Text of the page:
by Jack Kerouac
Big Sur Drugs and Alcohol Quotes
How we cite our quotes: Citations follow this format: (Chapter.Paragraph)
I rush to explain to Cody what happened the year before when his religious advisor at the prison had invited me to come to San Quentin to lecture the religious class -- Dave Wain was supposed to drive me and wait outside the prison walls as I'd go in there alone, probably with a pepup nip bottle hidden in my coat (I hoped) and I'd be led by big guards to the lecture room of the prison and there would be sitting a hundred or so cons including Cody probably all proud in the front row -- And I would begin by telling them I had been in jail myself once and that I had no right nevertheless to lecture them on religion -- But they're all lonely prisoners and dont care what I talk about -- The whole thing arranged, in any case, and on the big morning I wake up instead dead drunk on a floor, it's already noon and too late, Dave Wain is on the floor also, Willie's parked outside to take us to Quentin for the lecture but it's too late (13.4)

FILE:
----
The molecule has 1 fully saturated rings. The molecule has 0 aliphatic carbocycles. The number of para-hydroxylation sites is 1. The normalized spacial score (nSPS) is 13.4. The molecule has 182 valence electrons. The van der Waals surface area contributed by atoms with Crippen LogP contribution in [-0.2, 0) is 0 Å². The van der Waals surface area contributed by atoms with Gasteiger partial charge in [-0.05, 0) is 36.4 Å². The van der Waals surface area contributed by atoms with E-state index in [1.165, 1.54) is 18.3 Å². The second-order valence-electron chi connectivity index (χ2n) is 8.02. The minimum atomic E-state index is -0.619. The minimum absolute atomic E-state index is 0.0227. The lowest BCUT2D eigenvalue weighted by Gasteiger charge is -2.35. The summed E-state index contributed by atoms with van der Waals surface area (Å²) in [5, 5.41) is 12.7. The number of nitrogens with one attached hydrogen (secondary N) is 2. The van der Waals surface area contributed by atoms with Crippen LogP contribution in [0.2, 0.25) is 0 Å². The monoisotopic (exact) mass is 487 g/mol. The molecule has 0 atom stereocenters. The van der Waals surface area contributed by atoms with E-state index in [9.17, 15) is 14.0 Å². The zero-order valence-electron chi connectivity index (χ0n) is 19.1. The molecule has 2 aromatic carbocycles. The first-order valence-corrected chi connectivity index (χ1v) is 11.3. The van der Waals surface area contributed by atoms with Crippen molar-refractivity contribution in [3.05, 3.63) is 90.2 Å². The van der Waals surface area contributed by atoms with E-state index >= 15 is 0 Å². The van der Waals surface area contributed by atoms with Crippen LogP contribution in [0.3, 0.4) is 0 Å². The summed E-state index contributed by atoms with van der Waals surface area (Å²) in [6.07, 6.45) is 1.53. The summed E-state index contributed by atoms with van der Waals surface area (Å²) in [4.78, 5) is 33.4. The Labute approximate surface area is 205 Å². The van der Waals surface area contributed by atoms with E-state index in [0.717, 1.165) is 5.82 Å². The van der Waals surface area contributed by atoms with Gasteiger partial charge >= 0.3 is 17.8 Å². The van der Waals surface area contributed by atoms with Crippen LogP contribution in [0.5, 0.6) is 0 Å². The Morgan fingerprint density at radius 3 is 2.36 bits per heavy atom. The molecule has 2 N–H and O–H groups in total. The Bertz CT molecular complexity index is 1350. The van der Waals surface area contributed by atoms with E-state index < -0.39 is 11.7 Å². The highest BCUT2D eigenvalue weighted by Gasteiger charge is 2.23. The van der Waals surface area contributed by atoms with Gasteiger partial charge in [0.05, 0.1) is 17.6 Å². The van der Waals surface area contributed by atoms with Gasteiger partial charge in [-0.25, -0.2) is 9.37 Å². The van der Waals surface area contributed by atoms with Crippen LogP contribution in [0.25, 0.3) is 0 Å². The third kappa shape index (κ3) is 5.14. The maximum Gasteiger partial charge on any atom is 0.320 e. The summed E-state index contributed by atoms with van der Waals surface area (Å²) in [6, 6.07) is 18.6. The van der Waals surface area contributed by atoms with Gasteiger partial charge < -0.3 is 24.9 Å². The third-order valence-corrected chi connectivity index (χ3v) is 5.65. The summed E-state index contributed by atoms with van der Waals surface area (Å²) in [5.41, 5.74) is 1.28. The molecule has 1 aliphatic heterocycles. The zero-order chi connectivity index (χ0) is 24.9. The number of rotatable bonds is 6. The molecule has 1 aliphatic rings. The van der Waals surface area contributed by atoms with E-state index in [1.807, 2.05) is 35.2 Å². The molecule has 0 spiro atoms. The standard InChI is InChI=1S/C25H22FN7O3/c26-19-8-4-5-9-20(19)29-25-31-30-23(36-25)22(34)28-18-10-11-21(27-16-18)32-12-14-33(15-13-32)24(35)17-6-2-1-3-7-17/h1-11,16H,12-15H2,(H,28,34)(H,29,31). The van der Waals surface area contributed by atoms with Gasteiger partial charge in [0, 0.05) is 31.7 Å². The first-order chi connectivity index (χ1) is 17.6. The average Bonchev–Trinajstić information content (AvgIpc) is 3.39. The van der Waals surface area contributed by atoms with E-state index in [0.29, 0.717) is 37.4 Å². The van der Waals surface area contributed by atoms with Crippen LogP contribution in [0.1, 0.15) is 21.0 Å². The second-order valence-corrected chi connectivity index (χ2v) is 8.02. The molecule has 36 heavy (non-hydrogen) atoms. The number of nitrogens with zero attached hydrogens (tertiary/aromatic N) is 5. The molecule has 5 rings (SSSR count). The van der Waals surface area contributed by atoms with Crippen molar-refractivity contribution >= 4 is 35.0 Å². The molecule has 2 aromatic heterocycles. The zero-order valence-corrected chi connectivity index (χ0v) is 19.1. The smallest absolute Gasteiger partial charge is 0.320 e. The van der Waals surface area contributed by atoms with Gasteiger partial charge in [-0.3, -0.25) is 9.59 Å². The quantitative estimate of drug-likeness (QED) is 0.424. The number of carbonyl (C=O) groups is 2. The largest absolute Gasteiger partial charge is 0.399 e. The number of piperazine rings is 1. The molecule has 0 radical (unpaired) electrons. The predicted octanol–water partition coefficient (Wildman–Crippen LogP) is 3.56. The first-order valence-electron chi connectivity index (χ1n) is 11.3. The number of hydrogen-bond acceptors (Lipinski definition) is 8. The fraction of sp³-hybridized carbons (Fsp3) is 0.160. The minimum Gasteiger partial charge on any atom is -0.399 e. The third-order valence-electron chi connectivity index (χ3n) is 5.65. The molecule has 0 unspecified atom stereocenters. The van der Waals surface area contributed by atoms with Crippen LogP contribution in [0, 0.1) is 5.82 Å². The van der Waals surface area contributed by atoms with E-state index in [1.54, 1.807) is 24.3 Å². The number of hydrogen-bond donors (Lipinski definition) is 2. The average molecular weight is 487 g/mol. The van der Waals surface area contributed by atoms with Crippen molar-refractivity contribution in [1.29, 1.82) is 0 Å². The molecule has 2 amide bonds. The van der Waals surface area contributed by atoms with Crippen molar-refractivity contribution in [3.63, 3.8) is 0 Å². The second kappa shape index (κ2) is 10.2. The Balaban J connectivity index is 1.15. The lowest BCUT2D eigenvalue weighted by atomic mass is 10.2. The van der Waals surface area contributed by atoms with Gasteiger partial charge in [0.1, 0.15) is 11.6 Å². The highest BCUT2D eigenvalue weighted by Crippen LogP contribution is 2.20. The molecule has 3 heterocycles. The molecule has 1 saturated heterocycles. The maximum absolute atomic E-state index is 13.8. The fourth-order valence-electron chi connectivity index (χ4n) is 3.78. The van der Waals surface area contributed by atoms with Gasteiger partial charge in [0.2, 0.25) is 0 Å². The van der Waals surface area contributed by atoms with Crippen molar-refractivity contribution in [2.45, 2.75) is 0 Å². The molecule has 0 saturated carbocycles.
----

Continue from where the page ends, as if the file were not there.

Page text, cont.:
This anecdote reminds us of the futility of plans for these characters, and of their wasted potential.
And I tell this to Cody who ponders a chess problem and says "Drinkin again, hey? " (if there's anything he hates is to see me drink). (13.4)
This is an incredibly important line, and it's given in parentheses. It's important that we get the reactions of Jack's friends to his drinking. This perspective is not an easy task for the author in a first-person narrative.
There he is wearing goggles working like Vulcan at his forge, throwing tires all over the place with fantastic strength, the good ones high up on a pile, "This one's no good" down on another, bing, bang, talking all the time a long fantastic lecture on tire recapping which has Dave Wain marvel with amazement -- ('My God he can do all that and even explain while he's doing it') -- But I just mention in connection with the fact that Dave Wain now realizes why I've always loved Cody... (13.7)
The friendships between Jack and his friends are characterized by this intense amazement, bordering on hero worship. Part of the pain in reading about Jack's alcoholism and break-down is watching his friends witness it.